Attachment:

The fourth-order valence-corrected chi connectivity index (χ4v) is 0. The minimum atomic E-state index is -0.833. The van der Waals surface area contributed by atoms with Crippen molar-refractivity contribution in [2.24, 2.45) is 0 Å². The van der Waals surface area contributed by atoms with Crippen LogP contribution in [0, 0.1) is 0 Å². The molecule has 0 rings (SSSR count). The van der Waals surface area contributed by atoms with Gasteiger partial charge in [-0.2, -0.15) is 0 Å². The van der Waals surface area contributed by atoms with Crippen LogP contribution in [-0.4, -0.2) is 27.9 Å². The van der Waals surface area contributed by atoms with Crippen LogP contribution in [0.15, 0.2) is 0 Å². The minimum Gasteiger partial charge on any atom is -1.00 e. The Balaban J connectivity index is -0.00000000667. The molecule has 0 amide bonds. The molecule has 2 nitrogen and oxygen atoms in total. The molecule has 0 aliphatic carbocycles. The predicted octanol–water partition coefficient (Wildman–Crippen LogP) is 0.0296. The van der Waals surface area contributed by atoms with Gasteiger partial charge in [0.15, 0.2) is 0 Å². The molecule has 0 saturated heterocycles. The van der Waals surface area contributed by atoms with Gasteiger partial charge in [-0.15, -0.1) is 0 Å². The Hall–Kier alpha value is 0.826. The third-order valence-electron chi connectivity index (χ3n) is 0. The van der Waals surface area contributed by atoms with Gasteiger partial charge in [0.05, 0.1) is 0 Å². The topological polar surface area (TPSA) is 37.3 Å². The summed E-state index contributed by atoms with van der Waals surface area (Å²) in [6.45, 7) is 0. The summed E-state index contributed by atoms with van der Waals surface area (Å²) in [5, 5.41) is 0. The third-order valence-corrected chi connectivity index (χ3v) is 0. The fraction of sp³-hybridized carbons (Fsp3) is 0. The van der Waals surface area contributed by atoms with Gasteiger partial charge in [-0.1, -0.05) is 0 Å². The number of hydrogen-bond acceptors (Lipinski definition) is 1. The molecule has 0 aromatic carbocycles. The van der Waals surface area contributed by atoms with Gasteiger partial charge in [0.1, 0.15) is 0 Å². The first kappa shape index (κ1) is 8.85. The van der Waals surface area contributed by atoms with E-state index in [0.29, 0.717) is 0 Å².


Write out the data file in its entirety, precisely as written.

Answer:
The fourth-order valence-corrected chi connectivity index (χ4v) is 0. The minimum atomic E-state index is -0.833. The van der Waals surface area contributed by atoms with Crippen molar-refractivity contribution in [2.24, 2.45) is 0 Å². The van der Waals surface area contributed by atoms with Crippen LogP contribution in [0, 0.1) is 0 Å². The molecule has 0 rings (SSSR count). The van der Waals surface area contributed by atoms with Gasteiger partial charge in [-0.2, -0.15) is 0 Å². The van der Waals surface area contributed by atoms with Crippen LogP contribution in [-0.4, -0.2) is 27.9 Å². The van der Waals surface area contributed by atoms with Crippen LogP contribution in [0.15, 0.2) is 0 Å². The minimum Gasteiger partial charge on any atom is -1.00 e. The Balaban J connectivity index is -0.00000000667. The molecule has 0 amide bonds. The molecule has 2 nitrogen and oxygen atoms in total. The molecule has 0 aliphatic carbocycles. The predicted octanol–water partition coefficient (Wildman–Crippen LogP) is 0.0296. The van der Waals surface area contributed by atoms with Gasteiger partial charge in [0.15, 0.2) is 0 Å². The molecule has 0 saturated heterocycles. The van der Waals surface area contributed by atoms with Gasteiger partial charge in [-0.15, -0.1) is 0 Å². The Hall–Kier alpha value is 0.826. The third-order valence-electron chi connectivity index (χ3n) is 0. The van der Waals surface area contributed by atoms with Gasteiger partial charge in [0.05, 0.1) is 0 Å². The topological polar surface area (TPSA) is 37.3 Å². The summed E-state index contributed by atoms with van der Waals surface area (Å²) in [6.45, 7) is 0. The summed E-state index contributed by atoms with van der Waals surface area (Å²) in [5, 5.41) is 0. The third-order valence-corrected chi connectivity index (χ3v) is 0. The fraction of sp³-hybridized carbons (Fsp3) is 0. The van der Waals surface area contributed by atoms with Gasteiger partial charge in [-0.1, -0.05) is 0 Å². The number of hydrogen-bond acceptors (Lipinski definition) is 1. The molecule has 0 aromatic carbocycles. The van der Waals surface area contributed by atoms with Gasteiger partial charge in [0.1, 0.15) is 0 Å². The first kappa shape index (κ1) is 8.85. The van der Waals surface area contributed by atoms with E-state index in [0.29, 0.717) is 0 Å².